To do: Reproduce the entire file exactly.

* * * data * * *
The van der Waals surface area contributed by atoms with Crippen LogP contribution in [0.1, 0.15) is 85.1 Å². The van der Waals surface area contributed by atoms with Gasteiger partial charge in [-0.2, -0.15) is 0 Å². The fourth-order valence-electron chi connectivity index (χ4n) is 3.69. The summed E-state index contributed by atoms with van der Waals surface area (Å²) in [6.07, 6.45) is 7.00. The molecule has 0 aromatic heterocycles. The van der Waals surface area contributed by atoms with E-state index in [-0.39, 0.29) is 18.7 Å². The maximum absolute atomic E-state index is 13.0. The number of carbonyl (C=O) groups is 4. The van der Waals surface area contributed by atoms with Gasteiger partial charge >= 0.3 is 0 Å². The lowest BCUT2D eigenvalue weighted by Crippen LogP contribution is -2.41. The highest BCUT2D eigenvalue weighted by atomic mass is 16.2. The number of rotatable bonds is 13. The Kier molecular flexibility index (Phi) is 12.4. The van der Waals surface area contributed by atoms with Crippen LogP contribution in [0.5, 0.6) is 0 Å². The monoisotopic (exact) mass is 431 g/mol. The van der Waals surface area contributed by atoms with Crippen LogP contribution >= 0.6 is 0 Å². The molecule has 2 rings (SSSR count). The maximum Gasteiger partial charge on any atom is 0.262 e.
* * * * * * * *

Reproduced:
The van der Waals surface area contributed by atoms with Crippen LogP contribution in [0.1, 0.15) is 85.1 Å². The van der Waals surface area contributed by atoms with Gasteiger partial charge in [-0.2, -0.15) is 0 Å². The fourth-order valence-electron chi connectivity index (χ4n) is 3.69. The summed E-state index contributed by atoms with van der Waals surface area (Å²) in [6.07, 6.45) is 7.00. The molecule has 0 aromatic heterocycles. The van der Waals surface area contributed by atoms with E-state index in [-0.39, 0.29) is 18.7 Å². The maximum absolute atomic E-state index is 13.0. The number of carbonyl (C=O) groups is 4. The van der Waals surface area contributed by atoms with Gasteiger partial charge >= 0.3 is 0 Å². The lowest BCUT2D eigenvalue weighted by Crippen LogP contribution is -2.41. The highest BCUT2D eigenvalue weighted by atomic mass is 16.2. The number of rotatable bonds is 13. The Kier molecular flexibility index (Phi) is 12.4. The van der Waals surface area contributed by atoms with Crippen LogP contribution in [0.5, 0.6) is 0 Å². The monoisotopic (exact) mass is 431 g/mol. The van der Waals surface area contributed by atoms with Crippen LogP contribution >= 0.6 is 0 Å². The molecule has 2 rings (SSSR count). The maximum Gasteiger partial charge on any atom is 0.262 e.